New to Haskell? This menu will give you a first impression. Don't read all the explanations, or you'll be starved before the meal.

Apéritifs

Foretaste of an excellent meal.

tsort :: Ord a => [a] -> [a]
tsort []     = []
tsort (x:xs) = tsort (filter (<x) xs) ++ [x] ++ tsort (filter (>=x) xs))
Treesort in three lines (!). Sorts not only integers but anything that can be compared.
fibs = 1:1:zipWith (+) fibs (tail fibs)
The infinite list of fibonacci numbers. Just don't try to print all of it.
linecount = interact $show . length . lines wordcount = interact$ show . length . words
Count the number of lines or words from standard input.

Entrées

square x = x*x
is the function $f(x)=x\cdot x$ which maps a number to its square. While we commonly write parenthesis around function arguments in mathematics and most programming languages, a simple space is enough in Haskell. We're going to apply functions to arguments all around, so why clutter the notation with unnecessary ballast?
square :: Int -> Int
square x = x*x
Squaring again, this time with a type signature which says that squaring maps integers to integers. In mathematics, we'd write $f:\mathbb{Z}\to\mathbb{Z},\ f(x)=x\cdot x$. Every expression in Haskell has a type and the compiler will automatically infer (= figure out) one for you if you're too lazy to write down a type signature yourself. Of course, parenthesis are allowed for grouping, like in square (4+2) which is 36 compared to square 4 + 2 which is 16+2=18.
square :: Num a => a -> a
square x = x*x
Squaring yet again, this time with a more general type signature. After all, we can square anything (a) that looks like a number (Num a). By the way, this general type is the one that the compiler will infer for square if you omit an explicit signature.
average x y = (x+y)/2
The average of two numbers. Multiple arguments are separated by spaces.
average :: Double -> Double -> Double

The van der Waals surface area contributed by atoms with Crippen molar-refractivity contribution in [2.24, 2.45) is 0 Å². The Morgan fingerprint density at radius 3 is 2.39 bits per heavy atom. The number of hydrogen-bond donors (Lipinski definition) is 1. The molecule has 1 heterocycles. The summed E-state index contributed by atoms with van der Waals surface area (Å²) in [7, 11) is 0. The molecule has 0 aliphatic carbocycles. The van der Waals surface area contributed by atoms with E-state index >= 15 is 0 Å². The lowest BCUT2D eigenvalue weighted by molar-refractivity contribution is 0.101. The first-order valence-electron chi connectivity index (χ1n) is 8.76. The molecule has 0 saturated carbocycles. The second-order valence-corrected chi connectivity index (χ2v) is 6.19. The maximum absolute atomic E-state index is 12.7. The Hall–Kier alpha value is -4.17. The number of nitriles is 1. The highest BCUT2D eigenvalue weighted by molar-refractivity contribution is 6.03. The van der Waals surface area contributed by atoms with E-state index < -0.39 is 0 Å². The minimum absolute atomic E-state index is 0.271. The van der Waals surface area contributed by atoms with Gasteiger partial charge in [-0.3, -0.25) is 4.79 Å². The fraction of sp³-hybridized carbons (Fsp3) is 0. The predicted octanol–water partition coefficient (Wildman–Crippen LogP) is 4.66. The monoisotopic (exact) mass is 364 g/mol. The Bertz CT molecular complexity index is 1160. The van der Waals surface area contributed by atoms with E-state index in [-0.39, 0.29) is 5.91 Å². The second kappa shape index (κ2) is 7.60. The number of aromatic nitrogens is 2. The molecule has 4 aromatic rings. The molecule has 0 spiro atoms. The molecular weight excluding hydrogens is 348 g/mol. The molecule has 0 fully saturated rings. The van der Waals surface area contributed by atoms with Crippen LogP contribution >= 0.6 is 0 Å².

average x y = (x+y)/2
Average again, this time with a type signature. Looks a bit strange, but that's the spicey currying. In fact, average is a function that takes only one argument (Double) but returns a function with one argument (Double -> Double).
power a n = if n == 0 then 1 else a * power a (n-1) $a^n$, defined with recursion. Assumes that the exponent n is not negative, that is n >= 0.
Recursion is the basic building block for iteration in Haskell, there are no for or while-loops. Well, there are functions like map or foldr that provide something similar. There is no need for special built-in control structures, you can define them yourself as ordinary functions (later).
power a 0 = 1
power a n = a * power a (n-1)
Exponentiation again, this time with pattern matching. The first equation that matches will be chosen.
length []     = 0
length (x:xs) = 1 + length xs
Calculate the length of a list. What's a list? Well, a list may either be empty ([]) or be an element (x) prepended (:) to another list (xs). Read "xs" as the plural of "x", that is as "ex-es". It's a list of other such elements x, after all.
length :: [a] -> Int
length []     = 0
length (x:xs) = 1 + length xs
Length of a list again, this time with type signature. [a] is the type of lists with elements of type a. length can be used for any such element type.
First element of a list. Undefined for empty lists.
sum []     = 0
sum (x:xs) = x + sum xs
Sum all elements of a list.
average xs = sum xs / (fromIntegral (length xs))
Arithmetic mean. fromIntegral converts the integer result of length into a decimal number for the division /.
(++) :: [a] -> [a] -> [a]
(++) []     ys = ys
(++) (x:xs) ys = x:(xs ++ ys)
Concatenate two lists. Custom infix operators can be defined freely.

Soupes

The best soup is made by combining the available ingredients.

(.) :: (b -> c) -> (a -> b) -> (a -> c)
(.) f g x = f (g x)

fourthPower = square . square
The dot f . g is good old function composition $f \circ g$. First apply g, then apply f. Simple example: squaring something twice.
To find the least element of a list, first sort and then take the first element. You think that takes too much time ( $O(n\cdot\log n)$ instead of $O(n)$)? Well, thanks to lazy evaluation, it doesn't! In Haskell, expressions are evaluated only as much as needed. Therefore, the sorting won't proceed further than producing the first element of the sorted list. Ok, the sorting function has to play along and produce that one quickly, but many like treesort (in the average case) or mergesort do so.